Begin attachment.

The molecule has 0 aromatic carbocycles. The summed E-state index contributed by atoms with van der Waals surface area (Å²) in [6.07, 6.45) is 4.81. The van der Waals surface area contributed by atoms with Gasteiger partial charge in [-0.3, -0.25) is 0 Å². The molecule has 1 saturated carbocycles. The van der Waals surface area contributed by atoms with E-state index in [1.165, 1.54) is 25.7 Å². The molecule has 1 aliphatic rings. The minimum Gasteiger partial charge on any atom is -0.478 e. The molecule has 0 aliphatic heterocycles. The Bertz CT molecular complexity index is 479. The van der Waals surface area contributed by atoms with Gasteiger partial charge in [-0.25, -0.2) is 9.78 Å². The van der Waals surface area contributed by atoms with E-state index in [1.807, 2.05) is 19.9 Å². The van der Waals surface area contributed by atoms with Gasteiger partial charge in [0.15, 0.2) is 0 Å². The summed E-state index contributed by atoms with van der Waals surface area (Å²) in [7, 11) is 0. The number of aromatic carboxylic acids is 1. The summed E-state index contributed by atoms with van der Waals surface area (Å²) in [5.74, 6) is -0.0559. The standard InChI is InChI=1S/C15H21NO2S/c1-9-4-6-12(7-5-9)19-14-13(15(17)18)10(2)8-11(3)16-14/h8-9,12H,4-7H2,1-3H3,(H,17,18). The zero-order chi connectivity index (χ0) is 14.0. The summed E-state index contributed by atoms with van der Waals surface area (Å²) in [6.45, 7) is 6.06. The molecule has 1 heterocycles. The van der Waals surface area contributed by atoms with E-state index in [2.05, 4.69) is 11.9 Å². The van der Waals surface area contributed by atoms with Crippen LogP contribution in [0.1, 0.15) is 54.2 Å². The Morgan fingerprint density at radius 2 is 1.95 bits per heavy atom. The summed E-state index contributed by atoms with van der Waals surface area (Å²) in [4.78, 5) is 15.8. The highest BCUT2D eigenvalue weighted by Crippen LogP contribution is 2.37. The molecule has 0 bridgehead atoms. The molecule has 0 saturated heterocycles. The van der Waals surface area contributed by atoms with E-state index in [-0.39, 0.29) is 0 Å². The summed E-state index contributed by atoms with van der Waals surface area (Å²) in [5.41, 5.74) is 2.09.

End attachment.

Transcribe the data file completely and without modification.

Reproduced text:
The molecule has 0 aromatic carbocycles. The summed E-state index contributed by atoms with van der Waals surface area (Å²) in [6.07, 6.45) is 4.81. The van der Waals surface area contributed by atoms with Gasteiger partial charge in [-0.3, -0.25) is 0 Å². The molecule has 1 saturated carbocycles. The van der Waals surface area contributed by atoms with E-state index in [1.165, 1.54) is 25.7 Å². The molecule has 1 aliphatic rings. The minimum Gasteiger partial charge on any atom is -0.478 e. The molecule has 0 aliphatic heterocycles. The Bertz CT molecular complexity index is 479. The van der Waals surface area contributed by atoms with Gasteiger partial charge in [-0.25, -0.2) is 9.78 Å². The van der Waals surface area contributed by atoms with E-state index in [1.807, 2.05) is 19.9 Å². The van der Waals surface area contributed by atoms with Gasteiger partial charge in [0.15, 0.2) is 0 Å². The summed E-state index contributed by atoms with van der Waals surface area (Å²) in [7, 11) is 0. The number of aromatic carboxylic acids is 1. The summed E-state index contributed by atoms with van der Waals surface area (Å²) in [5.74, 6) is -0.0559. The standard InChI is InChI=1S/C15H21NO2S/c1-9-4-6-12(7-5-9)19-14-13(15(17)18)10(2)8-11(3)16-14/h8-9,12H,4-7H2,1-3H3,(H,17,18). The zero-order chi connectivity index (χ0) is 14.0. The summed E-state index contributed by atoms with van der Waals surface area (Å²) in [6.45, 7) is 6.06. The molecule has 1 heterocycles. The van der Waals surface area contributed by atoms with E-state index in [2.05, 4.69) is 11.9 Å². The van der Waals surface area contributed by atoms with Crippen LogP contribution in [0.1, 0.15) is 54.2 Å². The Morgan fingerprint density at radius 2 is 1.95 bits per heavy atom. The summed E-state index contributed by atoms with van der Waals surface area (Å²) in [4.78, 5) is 15.8. The highest BCUT2D eigenvalue weighted by Crippen LogP contribution is 2.37. The molecule has 0 bridgehead atoms. The molecule has 0 saturated heterocycles. The van der Waals surface area contributed by atoms with E-state index in [-0.39, 0.29) is 0 Å². The summed E-state index contributed by atoms with van der Waals surface area (Å²) in [5.41, 5.74) is 2.09.